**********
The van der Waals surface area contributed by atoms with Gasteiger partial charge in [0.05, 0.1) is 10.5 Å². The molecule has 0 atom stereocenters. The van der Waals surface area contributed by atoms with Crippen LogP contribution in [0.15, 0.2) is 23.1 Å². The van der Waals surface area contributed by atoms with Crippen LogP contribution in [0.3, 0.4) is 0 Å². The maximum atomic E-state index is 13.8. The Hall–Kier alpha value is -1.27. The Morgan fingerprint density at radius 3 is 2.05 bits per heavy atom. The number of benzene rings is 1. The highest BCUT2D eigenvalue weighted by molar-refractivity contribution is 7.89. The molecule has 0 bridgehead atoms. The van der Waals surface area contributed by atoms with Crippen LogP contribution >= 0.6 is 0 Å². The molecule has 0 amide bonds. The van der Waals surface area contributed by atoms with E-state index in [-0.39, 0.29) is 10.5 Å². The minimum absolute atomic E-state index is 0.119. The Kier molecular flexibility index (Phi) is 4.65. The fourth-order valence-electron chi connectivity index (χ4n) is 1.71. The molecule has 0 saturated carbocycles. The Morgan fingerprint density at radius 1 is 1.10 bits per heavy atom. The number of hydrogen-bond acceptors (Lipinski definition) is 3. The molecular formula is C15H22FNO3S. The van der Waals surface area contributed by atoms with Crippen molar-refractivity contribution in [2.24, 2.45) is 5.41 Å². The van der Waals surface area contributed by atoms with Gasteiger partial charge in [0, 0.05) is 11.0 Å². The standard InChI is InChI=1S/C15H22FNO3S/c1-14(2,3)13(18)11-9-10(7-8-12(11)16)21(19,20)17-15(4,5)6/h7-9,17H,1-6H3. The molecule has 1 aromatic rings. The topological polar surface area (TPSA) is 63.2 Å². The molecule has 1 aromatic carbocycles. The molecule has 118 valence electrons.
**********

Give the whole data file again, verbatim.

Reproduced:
The van der Waals surface area contributed by atoms with Gasteiger partial charge in [0.05, 0.1) is 10.5 Å². The molecule has 0 atom stereocenters. The van der Waals surface area contributed by atoms with Crippen LogP contribution in [0.15, 0.2) is 23.1 Å². The van der Waals surface area contributed by atoms with Crippen LogP contribution in [0.3, 0.4) is 0 Å². The maximum atomic E-state index is 13.8. The Hall–Kier alpha value is -1.27. The Morgan fingerprint density at radius 3 is 2.05 bits per heavy atom. The number of benzene rings is 1. The highest BCUT2D eigenvalue weighted by molar-refractivity contribution is 7.89. The molecule has 0 bridgehead atoms. The van der Waals surface area contributed by atoms with Crippen LogP contribution >= 0.6 is 0 Å². The molecule has 0 amide bonds. The van der Waals surface area contributed by atoms with E-state index in [-0.39, 0.29) is 10.5 Å². The minimum absolute atomic E-state index is 0.119. The Kier molecular flexibility index (Phi) is 4.65. The fourth-order valence-electron chi connectivity index (χ4n) is 1.71. The molecule has 0 saturated carbocycles. The Morgan fingerprint density at radius 1 is 1.10 bits per heavy atom. The number of hydrogen-bond acceptors (Lipinski definition) is 3. The molecular formula is C15H22FNO3S. The van der Waals surface area contributed by atoms with Crippen molar-refractivity contribution in [2.24, 2.45) is 5.41 Å². The van der Waals surface area contributed by atoms with Gasteiger partial charge in [0, 0.05) is 11.0 Å². The standard InChI is InChI=1S/C15H22FNO3S/c1-14(2,3)13(18)11-9-10(7-8-12(11)16)21(19,20)17-15(4,5)6/h7-9,17H,1-6H3. The molecule has 1 aromatic rings. The topological polar surface area (TPSA) is 63.2 Å². The molecule has 1 aromatic carbocycles. The molecule has 118 valence electrons.